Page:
[Haskell-cafe] Re: Haskell version of Norvig's Python Spelling
Corrector
Stefan O'Rear
stefanor at cox.net
Sun Apr 22 16:15:07 EDT 2007
On Sun, Apr 22, 2007 at 10:10:44PM +0200, Ketil Malde wrote:
> On Sun, 2007-04-22 at 11:51 -0400, Pete Kazmier wrote:
>
> > type WordFreq = M.Map B.ByteString Int
> >
> > train:: [B.ByteString] -> WordFreq
> > train words = frequencyMap
> > where
> > frequencyMap = foldr incWordCount M.empty words
> > incWordCount w m = M.insertWith (+) w 1 m
>
> Isn't this going to build unevaluate thunks for the counts? This is
> what frequency counting looks like in some of my old code:
>
> -- IM is Data.IntMap
> index ss = foldl' myupdate IM.empty ss
> where myupdate m k = let x = 1 + IM.findWithDefault 0 k m
> in x `seq` IM.insert k x m
>
> (edited a bit, but hopefully correct)
>
> I.e. use foldl', and look up previous value, succ and seq it, and put it
> back.
>
> Generally, I only seem to want strict Maps. It seems so easy to build a
> lazy one if you need it (data Lazy a = Lazy a), so I wonder if strict
> should be the default?
>
> > > Instead of generating the (huge) list of misspelled words, you could
> > > calculate edit distance to each correctly spelled word? With a bound on
> > > allowable mistakes, this is a linear time operation using the standard
> > > dynamic programming algorithm.
> >
> > Could you provide additional information on this "standard dynamic
> > programming algorithm?" I'm not familiar with dynamic programming.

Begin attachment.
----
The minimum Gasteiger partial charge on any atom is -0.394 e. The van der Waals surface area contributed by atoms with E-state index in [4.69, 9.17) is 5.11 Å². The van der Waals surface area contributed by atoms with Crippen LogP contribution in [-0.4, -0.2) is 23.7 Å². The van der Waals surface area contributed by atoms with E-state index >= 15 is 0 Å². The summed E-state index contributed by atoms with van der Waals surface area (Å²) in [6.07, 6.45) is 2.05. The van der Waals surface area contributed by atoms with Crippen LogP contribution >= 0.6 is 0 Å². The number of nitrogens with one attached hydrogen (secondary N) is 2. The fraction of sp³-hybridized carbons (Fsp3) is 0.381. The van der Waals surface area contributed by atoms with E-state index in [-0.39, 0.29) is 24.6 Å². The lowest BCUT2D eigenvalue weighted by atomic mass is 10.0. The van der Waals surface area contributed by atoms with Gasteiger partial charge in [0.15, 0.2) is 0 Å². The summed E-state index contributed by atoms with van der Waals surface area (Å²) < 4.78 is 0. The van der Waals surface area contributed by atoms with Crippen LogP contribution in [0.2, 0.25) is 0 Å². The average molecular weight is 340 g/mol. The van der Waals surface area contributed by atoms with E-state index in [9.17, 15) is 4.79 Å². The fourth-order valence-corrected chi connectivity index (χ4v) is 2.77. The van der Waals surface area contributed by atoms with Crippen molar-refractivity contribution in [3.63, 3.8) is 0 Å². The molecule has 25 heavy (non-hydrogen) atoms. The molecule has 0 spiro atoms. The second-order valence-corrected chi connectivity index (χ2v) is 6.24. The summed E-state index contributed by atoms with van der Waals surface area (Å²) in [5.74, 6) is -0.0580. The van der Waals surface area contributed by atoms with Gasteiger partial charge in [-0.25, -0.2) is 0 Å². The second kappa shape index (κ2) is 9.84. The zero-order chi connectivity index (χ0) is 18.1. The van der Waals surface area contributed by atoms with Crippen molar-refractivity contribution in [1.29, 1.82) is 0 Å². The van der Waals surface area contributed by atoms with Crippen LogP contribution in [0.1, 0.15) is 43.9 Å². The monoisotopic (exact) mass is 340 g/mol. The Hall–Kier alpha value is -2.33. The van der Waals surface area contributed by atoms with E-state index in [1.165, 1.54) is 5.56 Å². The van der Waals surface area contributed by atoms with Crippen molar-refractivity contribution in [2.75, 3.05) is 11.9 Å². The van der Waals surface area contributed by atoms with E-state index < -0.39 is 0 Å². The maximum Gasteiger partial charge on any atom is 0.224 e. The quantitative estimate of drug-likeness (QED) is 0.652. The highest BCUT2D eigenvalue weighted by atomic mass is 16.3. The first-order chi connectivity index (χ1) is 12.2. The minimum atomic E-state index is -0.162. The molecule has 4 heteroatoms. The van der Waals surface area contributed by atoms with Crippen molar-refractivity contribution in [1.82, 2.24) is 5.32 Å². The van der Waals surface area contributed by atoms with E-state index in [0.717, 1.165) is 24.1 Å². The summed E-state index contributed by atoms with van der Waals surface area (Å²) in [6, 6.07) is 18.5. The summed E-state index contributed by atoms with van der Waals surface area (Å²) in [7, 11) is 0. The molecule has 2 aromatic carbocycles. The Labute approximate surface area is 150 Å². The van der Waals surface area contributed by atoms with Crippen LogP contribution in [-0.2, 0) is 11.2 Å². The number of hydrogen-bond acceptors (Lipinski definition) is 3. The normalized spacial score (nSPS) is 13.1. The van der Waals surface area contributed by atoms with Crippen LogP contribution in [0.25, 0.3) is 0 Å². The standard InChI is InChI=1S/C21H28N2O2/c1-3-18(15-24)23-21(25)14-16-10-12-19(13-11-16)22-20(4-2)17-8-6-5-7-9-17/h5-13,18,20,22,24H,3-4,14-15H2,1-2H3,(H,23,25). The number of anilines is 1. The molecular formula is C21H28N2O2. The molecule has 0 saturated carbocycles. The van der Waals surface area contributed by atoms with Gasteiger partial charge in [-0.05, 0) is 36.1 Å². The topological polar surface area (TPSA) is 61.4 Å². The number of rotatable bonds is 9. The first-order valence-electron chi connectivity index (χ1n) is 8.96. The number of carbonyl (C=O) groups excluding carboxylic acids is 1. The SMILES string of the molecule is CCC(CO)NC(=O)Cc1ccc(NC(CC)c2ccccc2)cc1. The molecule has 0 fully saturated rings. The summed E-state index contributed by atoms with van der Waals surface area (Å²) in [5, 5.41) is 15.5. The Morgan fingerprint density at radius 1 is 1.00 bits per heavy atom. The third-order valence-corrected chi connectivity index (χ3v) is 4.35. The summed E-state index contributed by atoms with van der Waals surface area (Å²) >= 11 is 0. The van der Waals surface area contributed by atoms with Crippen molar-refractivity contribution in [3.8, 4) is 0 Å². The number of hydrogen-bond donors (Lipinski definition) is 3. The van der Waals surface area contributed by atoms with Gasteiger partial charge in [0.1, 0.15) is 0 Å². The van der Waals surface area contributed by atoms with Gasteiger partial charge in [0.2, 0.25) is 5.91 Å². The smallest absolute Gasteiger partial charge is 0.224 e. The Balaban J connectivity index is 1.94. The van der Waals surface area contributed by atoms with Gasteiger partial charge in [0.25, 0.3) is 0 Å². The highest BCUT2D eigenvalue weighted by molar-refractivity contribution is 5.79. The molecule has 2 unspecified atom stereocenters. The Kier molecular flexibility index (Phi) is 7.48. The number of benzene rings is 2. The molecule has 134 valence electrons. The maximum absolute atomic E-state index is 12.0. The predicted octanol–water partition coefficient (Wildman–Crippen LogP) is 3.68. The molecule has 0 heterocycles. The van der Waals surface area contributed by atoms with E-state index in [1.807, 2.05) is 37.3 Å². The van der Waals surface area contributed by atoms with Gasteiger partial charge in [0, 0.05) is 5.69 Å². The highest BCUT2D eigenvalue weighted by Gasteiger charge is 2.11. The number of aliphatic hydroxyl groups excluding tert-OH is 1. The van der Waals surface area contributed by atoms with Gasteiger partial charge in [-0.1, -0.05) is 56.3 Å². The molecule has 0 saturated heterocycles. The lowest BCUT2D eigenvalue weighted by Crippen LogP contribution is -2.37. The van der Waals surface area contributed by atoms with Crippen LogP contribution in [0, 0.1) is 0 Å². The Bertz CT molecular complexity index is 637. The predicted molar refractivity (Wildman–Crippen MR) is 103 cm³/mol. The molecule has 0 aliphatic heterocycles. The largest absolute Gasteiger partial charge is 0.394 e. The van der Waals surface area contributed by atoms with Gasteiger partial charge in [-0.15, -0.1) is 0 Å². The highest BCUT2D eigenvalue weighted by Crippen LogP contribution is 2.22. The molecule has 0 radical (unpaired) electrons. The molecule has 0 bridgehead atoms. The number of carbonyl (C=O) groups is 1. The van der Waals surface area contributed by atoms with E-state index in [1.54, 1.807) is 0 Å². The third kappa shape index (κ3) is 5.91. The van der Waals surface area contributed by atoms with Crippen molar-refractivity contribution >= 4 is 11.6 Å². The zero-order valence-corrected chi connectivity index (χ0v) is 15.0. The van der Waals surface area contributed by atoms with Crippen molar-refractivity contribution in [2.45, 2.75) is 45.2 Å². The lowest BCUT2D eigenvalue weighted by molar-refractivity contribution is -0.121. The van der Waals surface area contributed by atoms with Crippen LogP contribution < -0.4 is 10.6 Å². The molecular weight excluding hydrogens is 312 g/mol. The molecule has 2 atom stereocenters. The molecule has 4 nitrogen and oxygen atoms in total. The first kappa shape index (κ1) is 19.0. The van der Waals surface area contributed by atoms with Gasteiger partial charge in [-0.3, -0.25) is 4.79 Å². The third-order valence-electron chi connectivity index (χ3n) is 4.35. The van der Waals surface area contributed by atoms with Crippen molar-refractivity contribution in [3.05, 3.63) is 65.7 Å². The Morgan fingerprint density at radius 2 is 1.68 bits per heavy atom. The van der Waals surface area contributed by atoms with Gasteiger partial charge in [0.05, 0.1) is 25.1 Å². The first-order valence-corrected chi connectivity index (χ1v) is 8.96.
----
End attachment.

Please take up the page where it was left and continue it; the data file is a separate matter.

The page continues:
>
> Sorry! Dynamic programming just means using memoizing on a recursive
> function to reduce its run time complexity (although I don't think I've
> seen that definition anywhere?). A simple example is finding the n'th
> Fibonacci number by calculating (and referring to) the whole list.
>
> For edit distance, you can do something like:
>
> data Edit a = Repl a a | Delete a | Insert a
>
> align (x:xs) (y:ys) = best [ Repl x y : align xs ys,
> Insert y : align (x:xs) ys,
> Delete x : align xs (y:ys)]
>
> Where 'best' is some fitness function, selecting the best alignment.
>
> Applying this directly gives an exponential algorithm, but since there
> are only n*m (n = lenght (x:xs), m = length (y:ys) possible ways to pick
> the remainders in the recursive calls throughout the execution, you
> might as well store them all in an n*m matrix - which only takes O(nm)
> time.
>
> This is probably the worst explanation of DP so far this century, but if
> you Google for it, you'll find tons of information. Wikipedia has an
> entry as well.
>
> Anyway: since the number of edits in this case is bounded (to four,
> since transposition can be modelled by an insertion and a deletion), you
> know the optimal solution will never stray further than two off the
> diagonal of the DP matrix, so you only need to caclulate a diagonal band
> (linear space/time), not the full matrix (quadratic).
You can almost always do DP with less space, and this is no exception:
linear space for full Levenschtein, constant for the diagonal band.
http://www.haskell.org/haskellwiki/Dynamic_programming_example#Optimization
Stefan
More information about the Haskell-Cafe
mailing list